Posted in Television

Boardwalk Empire: To The Lost

The last Sunday night with Boardwalk Empire until next year would have dampened my spirits, but Jimmy Darmody’s demise left me sadder than any TV episode has done in a very long time.

Much of what we saw was foreseeable–Nucky’s marrying Margaret as the only way to assure her silence in the face of his impending trial; her signing the deed to Nucky’s valuable property over to the Church when she senses his lies; the Commodore’s murder covered up through bribery; Van Alden, having made a clean getaway, beginning a new life with the Swedish nanny in Cicero as Mr. and Mrs. Mueller, baby Abigail in tow; Jimmy and Richard’s delivering the three Ku Kluxers to Chalky White as promised.

And then there was Jimmy’s murder, with Nucky pulling the trigger.

Jimmy’s been a dead man walking this entire season, ever since Richard Harrow asked him in the first episode: “How does it feel to have everything?” We’ve seen him lose it all, bit by bit, even while he was becoming the Man to See. First it was the liquor shipment, then allies and the respect of those around him, followed by Angela and finally his own life. The title of this episode was telling–Jimmy was very much a part of that Lost Generation that fought in the Great War, yet he never really stood a chance, what with that sociopath of a mother. Yet he did have a soul, expressed by that acknowledgment of what he had done to Nucky and his desire to “make things right.” As Nucky coldbloodedly said, before he pulled the trigger, “Unlike you, James, I don’t seek forgiveness.”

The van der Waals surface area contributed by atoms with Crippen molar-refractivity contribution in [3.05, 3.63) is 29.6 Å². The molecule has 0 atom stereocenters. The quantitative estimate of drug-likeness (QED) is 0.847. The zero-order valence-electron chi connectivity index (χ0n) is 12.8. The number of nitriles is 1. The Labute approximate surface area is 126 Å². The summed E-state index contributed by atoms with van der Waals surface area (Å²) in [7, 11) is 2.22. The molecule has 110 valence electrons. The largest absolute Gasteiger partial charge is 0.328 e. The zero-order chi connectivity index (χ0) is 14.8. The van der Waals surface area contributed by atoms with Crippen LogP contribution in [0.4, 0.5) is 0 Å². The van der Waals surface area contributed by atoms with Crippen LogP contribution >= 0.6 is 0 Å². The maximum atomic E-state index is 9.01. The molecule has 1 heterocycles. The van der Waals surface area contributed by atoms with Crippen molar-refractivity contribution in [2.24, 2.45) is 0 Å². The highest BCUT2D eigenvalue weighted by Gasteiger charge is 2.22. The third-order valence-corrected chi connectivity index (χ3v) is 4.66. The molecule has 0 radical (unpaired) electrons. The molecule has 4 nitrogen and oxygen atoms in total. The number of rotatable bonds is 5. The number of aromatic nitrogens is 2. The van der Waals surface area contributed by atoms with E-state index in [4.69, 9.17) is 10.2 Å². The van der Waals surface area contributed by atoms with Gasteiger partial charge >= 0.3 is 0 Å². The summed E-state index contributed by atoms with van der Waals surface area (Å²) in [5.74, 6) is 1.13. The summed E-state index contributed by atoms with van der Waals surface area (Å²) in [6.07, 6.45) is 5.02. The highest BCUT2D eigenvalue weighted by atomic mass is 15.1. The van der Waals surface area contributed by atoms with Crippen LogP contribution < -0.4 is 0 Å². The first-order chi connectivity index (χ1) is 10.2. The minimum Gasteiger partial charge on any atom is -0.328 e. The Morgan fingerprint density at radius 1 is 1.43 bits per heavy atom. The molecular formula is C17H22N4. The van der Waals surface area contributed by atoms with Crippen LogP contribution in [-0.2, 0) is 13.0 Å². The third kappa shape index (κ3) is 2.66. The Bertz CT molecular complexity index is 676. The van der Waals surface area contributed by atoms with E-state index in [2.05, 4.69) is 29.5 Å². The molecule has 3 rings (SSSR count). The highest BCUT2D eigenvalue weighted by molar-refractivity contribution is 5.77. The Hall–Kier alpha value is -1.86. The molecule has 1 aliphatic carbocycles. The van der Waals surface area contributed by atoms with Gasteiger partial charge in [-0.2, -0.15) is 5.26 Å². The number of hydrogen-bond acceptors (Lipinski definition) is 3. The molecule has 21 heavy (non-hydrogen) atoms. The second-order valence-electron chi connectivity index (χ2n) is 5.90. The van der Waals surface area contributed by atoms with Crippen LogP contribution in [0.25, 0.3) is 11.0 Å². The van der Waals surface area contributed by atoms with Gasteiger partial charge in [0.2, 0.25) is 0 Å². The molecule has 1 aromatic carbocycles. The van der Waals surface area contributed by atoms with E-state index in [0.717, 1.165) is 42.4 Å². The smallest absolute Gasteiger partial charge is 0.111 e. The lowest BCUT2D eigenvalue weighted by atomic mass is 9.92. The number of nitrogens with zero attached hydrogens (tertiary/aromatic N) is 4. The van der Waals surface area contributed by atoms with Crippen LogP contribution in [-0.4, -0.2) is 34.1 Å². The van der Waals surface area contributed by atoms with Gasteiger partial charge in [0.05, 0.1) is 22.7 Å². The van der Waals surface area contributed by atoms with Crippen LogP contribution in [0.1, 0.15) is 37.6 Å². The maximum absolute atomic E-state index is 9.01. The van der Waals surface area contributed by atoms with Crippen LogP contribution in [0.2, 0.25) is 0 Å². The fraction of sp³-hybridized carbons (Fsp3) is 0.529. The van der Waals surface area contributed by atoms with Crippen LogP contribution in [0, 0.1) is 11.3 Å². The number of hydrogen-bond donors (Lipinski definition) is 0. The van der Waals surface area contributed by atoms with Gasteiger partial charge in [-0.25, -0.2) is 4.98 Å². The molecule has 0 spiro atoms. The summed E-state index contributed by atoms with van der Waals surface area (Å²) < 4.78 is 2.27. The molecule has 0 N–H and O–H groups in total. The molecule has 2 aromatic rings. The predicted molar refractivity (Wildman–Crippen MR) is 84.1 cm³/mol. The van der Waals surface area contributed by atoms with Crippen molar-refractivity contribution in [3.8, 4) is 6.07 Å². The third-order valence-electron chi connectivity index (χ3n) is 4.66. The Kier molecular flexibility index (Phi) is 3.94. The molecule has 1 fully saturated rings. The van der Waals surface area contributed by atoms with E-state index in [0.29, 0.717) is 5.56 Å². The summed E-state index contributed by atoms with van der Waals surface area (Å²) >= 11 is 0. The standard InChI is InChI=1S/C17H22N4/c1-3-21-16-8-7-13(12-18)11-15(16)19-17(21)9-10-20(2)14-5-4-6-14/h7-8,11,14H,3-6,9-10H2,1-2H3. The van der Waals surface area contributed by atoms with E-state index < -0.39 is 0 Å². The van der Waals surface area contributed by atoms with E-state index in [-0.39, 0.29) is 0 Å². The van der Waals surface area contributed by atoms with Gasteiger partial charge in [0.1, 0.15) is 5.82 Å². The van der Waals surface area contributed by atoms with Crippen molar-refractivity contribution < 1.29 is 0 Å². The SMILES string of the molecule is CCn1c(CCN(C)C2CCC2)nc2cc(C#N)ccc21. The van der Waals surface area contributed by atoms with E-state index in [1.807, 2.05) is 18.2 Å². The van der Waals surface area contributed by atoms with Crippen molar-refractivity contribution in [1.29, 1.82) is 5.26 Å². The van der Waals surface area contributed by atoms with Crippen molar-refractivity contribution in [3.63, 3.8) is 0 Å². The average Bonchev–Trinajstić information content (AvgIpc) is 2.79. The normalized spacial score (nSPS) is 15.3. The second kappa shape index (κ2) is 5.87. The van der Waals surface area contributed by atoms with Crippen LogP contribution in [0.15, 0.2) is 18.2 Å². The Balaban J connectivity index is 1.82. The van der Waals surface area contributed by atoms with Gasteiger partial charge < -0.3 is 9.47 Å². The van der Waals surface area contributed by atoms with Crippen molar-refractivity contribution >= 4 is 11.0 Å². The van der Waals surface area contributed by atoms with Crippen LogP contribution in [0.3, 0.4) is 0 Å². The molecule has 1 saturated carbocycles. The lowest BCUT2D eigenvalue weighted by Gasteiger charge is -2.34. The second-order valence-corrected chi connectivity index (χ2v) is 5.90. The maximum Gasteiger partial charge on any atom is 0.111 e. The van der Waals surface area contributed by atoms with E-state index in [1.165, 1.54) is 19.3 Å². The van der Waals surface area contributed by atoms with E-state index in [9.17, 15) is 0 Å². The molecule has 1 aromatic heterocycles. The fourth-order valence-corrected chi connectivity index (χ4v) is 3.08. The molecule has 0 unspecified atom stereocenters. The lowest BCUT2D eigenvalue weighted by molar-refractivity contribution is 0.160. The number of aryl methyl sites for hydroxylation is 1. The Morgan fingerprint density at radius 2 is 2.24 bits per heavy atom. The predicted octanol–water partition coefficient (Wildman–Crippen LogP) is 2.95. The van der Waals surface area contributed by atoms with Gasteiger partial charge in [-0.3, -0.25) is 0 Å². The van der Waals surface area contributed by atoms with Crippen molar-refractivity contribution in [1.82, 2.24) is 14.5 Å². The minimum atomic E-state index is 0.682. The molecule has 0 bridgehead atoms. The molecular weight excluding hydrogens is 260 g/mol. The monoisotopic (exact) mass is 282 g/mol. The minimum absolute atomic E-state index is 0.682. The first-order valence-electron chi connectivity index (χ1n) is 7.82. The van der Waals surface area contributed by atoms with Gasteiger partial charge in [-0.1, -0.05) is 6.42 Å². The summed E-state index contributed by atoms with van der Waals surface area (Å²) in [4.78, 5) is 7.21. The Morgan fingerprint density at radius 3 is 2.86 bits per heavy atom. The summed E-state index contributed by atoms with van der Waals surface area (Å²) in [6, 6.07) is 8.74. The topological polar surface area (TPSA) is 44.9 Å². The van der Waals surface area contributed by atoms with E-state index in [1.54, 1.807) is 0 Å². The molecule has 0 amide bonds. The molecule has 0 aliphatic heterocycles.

I was especially impressed by how somber this episode was. Yes, we had the gaudy touch of Richard’s blowing out the back of Acting Treasurer Neary’s head, but the general tone was quiet intensity. I enjoyed watching the Powers That Be upping the ante of The Godfather by crosscutting between Nucky and Margaret at the Church and Esther’s rehearsing her opening statement while dressing for court. And if Steve Buscemi doesn’t win an Emmy for his performance, there’s something seriously wrong with the universe. He has given life to a character that simply can not be pegged. His almost imperceptible wince when Manny acknowledged killing Angela makes you think he’s got some standards, but then we get that masterpiece of duality in his proposal to Margaret, and finally his last chilling confrontation with Jimmy.

What a brew Boardwalk Empire leaves for next season–Nucky’s murdered whom he thinks was his would-be murderer, only to let Eli, the real rat, live; Gillian and Richard are sure to seek revenge for Jimmy’s death; Manny Horvitz is now beholden to Nucky; Arnold Rothstein & Co. are about to peddle heroin; Nucky’s most valuable property is gone; and I doubt it’s a coincidence that the Powers That Be have relocated Van Alden to Cicero, home base of Al Capone. We’ll just have to wait and see, right?

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